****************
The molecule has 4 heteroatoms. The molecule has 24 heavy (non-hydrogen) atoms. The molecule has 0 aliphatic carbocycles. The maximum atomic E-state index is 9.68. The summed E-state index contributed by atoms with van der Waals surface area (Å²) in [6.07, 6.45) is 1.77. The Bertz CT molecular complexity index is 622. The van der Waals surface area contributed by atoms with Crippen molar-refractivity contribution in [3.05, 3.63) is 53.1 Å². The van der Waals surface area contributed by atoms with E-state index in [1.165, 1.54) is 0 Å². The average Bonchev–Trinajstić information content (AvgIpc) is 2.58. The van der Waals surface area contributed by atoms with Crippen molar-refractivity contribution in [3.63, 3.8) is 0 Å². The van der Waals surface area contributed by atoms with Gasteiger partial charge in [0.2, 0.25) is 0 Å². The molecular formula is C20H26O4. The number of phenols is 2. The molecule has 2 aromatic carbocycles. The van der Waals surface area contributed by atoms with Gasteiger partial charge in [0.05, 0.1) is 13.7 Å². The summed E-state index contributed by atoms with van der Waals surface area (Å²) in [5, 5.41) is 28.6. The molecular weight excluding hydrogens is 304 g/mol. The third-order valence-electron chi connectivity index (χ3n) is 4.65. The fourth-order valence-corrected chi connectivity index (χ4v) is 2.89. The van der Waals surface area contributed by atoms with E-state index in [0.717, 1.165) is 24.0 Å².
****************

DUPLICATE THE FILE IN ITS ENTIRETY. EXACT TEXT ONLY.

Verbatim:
The molecule has 4 heteroatoms. The molecule has 24 heavy (non-hydrogen) atoms. The molecule has 0 aliphatic carbocycles. The maximum atomic E-state index is 9.68. The summed E-state index contributed by atoms with van der Waals surface area (Å²) in [6.07, 6.45) is 1.77. The Bertz CT molecular complexity index is 622. The van der Waals surface area contributed by atoms with Crippen molar-refractivity contribution in [3.05, 3.63) is 53.1 Å². The van der Waals surface area contributed by atoms with E-state index in [1.165, 1.54) is 0 Å². The average Bonchev–Trinajstić information content (AvgIpc) is 2.58. The van der Waals surface area contributed by atoms with Crippen molar-refractivity contribution in [3.63, 3.8) is 0 Å². The van der Waals surface area contributed by atoms with Gasteiger partial charge in [0.2, 0.25) is 0 Å². The molecular formula is C20H26O4. The number of phenols is 2. The molecule has 2 aromatic carbocycles. The van der Waals surface area contributed by atoms with Gasteiger partial charge in [0.05, 0.1) is 13.7 Å². The summed E-state index contributed by atoms with van der Waals surface area (Å²) in [5, 5.41) is 28.6. The molecular weight excluding hydrogens is 304 g/mol. The third-order valence-electron chi connectivity index (χ3n) is 4.65. The fourth-order valence-corrected chi connectivity index (χ4v) is 2.89. The van der Waals surface area contributed by atoms with E-state index in [0.717, 1.165) is 24.0 Å².